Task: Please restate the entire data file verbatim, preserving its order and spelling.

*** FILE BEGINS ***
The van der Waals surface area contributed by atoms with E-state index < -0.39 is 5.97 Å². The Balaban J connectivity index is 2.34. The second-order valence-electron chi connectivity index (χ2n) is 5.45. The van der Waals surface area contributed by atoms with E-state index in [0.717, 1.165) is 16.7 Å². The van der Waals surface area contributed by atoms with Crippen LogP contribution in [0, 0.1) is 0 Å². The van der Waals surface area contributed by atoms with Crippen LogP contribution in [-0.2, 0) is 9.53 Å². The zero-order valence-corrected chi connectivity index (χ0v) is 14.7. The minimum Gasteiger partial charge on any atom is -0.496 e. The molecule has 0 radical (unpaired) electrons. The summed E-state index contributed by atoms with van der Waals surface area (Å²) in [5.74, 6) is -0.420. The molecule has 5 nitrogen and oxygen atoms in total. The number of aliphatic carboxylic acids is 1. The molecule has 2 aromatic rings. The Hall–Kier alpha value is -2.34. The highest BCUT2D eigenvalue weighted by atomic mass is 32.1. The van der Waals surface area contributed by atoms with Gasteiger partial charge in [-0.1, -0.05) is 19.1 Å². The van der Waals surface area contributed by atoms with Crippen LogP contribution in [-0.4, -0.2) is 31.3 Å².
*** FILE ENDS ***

The van der Waals surface area contributed by atoms with E-state index < -0.39 is 5.97 Å². The Balaban J connectivity index is 2.34. The second-order valence-electron chi connectivity index (χ2n) is 5.45. The van der Waals surface area contributed by atoms with E-state index in [0.717, 1.165) is 16.7 Å². The van der Waals surface area contributed by atoms with Crippen LogP contribution in [0, 0.1) is 0 Å². The van der Waals surface area contributed by atoms with Crippen LogP contribution in [-0.2, 0) is 9.53 Å². The zero-order valence-corrected chi connectivity index (χ0v) is 14.7. The minimum Gasteiger partial charge on any atom is -0.496 e. The molecule has 0 radical (unpaired) electrons. The summed E-state index contributed by atoms with van der Waals surface area (Å²) in [5.74, 6) is -0.420. The molecule has 5 nitrogen and oxygen atoms in total. The number of aliphatic carboxylic acids is 1. The molecule has 2 aromatic rings. The Hall–Kier alpha value is -2.34. The highest BCUT2D eigenvalue weighted by atomic mass is 32.1. The van der Waals surface area contributed by atoms with Gasteiger partial charge in [-0.1, -0.05) is 19.1 Å². The van der Waals surface area contributed by atoms with Crippen LogP contribution in [-0.4, -0.2) is 31.3 Å².